Photo of Shana

Things I’ve learned about sex

WARNING - This blog is explicit. (Mum and Dad - please don't read this!)

My ex-husband and I split up 10 months after I was diagnosed with MS. I was 29 years old, a wheelchair user and struggling badly with fatigue.

I'd had to sell my business, been signed off work permanently and was learning to self-catheterise. I believed I was unattractive and that no one would ever find me 'sexy'. I was resigned to being single and non-sexually active for the rest of my life.

Adjusting to my MS diagnosis

Yet a tiny, nagging voice kept reminding me that this wasn't what I wanted. Not forever.

I gave myself a couple of years to adjust to my diagnosis, get my medications sorted, become confident with self-catheterising and adapt to my new life. Then I sought out a counsellor who understood my goal – to be able to trust a man with my body again.

It took time, but the counselling worked. Over the past five years I’ve had several relationships (and great sex!) with gorgeous men who remain close friends.

So, this is what I’ve learned…

I explain how my body works

When I start seeing someone, I’m really upfront about how my body works and explain it clearly before sex. I explain what positions I can and can’t do, and that if he wants me in a particular position he’ll need to physically put me there.

I explain that I can seem really responsive and totally into it from the waist up, while my legs can remain stiff, motionless or jammed firmly shut. Which can give really mixed and confusing signals – but I’m definitely into it!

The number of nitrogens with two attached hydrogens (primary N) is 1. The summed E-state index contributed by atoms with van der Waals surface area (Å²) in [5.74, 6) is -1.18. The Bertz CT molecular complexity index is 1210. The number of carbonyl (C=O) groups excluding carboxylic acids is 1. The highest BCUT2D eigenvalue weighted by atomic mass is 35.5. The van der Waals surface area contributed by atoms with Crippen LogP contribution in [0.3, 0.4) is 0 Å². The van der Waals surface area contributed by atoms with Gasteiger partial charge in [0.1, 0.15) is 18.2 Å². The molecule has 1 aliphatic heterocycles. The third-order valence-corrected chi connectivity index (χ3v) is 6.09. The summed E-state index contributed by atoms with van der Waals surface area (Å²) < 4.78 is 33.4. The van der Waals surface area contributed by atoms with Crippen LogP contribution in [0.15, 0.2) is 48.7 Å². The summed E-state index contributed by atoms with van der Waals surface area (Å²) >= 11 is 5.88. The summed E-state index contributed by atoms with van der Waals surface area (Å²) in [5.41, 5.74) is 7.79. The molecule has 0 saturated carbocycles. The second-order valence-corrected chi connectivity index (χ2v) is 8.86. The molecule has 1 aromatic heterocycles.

I come prepared

I hand over the lube, explaining that I don’t get wet, no matter how turned on I am. I explain that I rarely orgasm through penetration, and point out the bag of sex toys and vibrators. And tell him that if my legs or bum muscles kick-off and start spasming violently, that means he’s doing really well!

Most importantly, I am clear that I’m not in pain and he’s not going to hurt me.

I clear my diary

Scheduling ‘sex nights’ into my diary is really important. I ensure I have a quiet, restful day leading up to it, and don’t make any plans for the following day - I know I’ll be exhausted.

I can have sex at other times but having definite, fun plans in the diary means I never feel guilty about saying ‘aww, not tonight!’ to spontaneous advances.

I have fun

Sex is fun and fulfilling. The fact I have to talk about it and be so upfront, forces communication about sex. And that gives us both permission to say what we want and need. Great!

So, perhaps one day I’ll meet someone who’ll be a partner for the rest of my life. Perhaps I won’t. But I no longer feel that MS is a barrier which will stop me.

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